9. Make sure your outreach is multi-lateral, which is to say that not only do you or your outreach representative call on selected ODs, but your administrator develops a relationship with the office manager of important optometric clinics. Your billing staff is on friendly terms with the billing staff of optometric practices you work closely with, and so on.

10. Be scrupulous in returning patients to their referring optometrist. Have a system in place to flag referred patients prominently, assuring that patients are only provided care they were referred in for, then sent back to their primary eyecare provider. Sometimes patients will refuse to return to their referring optometrist. In such cases, it’s appropriate for the MD or a senior staff member to reach out directly to the referring OD and explain the situation.

11. Make sure that returning patients have a good report on your practice. Upon discharge, make an extra effort to please the patient and plant the seed for a positive report. This can be as simple as the discharging ophthalmologist saying, “I’m so glad we were able to help with your lid surgery. We have the highest respect for your optometrist Dr. Jones, and whenever she sends us patients they’re treated like VIPs in our office. If there is anything else I can do for you today, please let me know. It would mean a lot to me if you would tell Dr. Jones how much we’ve enjoyed sharing you as a patient.”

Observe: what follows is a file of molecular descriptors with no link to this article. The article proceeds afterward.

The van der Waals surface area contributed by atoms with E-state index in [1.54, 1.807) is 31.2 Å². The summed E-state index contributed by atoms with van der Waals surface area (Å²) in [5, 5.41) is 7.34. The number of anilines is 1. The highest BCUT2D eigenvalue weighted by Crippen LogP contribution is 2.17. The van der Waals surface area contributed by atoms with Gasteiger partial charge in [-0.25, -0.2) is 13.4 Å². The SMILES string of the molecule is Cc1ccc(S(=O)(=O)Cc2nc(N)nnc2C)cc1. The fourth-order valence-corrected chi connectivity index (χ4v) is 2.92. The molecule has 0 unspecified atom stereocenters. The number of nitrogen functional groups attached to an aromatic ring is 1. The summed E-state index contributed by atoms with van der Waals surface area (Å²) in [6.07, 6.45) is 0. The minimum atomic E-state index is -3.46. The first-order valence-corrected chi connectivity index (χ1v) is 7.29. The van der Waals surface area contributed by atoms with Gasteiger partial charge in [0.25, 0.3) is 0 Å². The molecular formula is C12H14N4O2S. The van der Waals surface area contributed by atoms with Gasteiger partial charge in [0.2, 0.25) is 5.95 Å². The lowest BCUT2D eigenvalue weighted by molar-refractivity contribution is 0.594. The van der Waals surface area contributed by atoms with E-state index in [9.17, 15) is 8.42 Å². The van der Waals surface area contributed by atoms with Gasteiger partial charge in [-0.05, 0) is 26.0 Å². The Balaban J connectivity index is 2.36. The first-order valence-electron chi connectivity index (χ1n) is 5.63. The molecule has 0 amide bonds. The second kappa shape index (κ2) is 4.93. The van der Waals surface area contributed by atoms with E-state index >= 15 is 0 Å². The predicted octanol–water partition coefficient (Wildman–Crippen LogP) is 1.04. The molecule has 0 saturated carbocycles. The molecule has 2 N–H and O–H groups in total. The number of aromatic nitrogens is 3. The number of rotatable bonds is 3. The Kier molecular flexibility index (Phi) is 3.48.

12. Ongoing optometrist satisfaction monitoring is essential. Don’t assume that an optometrist’s steady referral is a signal that all is well. Conduct regular phone, in-person, or written surveys to learn what you could do more of, less of, or differently. Apply such efforts in a manner proportionate to each OD practice’s level of support to your practice. High-referring ODs should be orbited especially closely. When you discover you’re guilty of a service error or perceived slight, rush to recover and return to the referring practice’s good graces.

About the authors


Mr. Pinto
is president of J. Pinto & Associates Inc., an ophthalmic practice management consulting firm in San Diego. His latest ASCRS•ASOA book, Simple: The Inner Game of Ophthalmic Practice Success, is now available at www.asoa.org. He can be contacted at pintoinc@aol.com or 619-223-2233.


Ms. Wohl
is president of C. Wohl & Associates Inc., a practice management consulting firm. She earned her Masters of Health Services Administration degree at George Washington University and has 30 years of hospital and physician practice management expertise. She can be contacted at czwohl@gmail.com or 609-410-2932.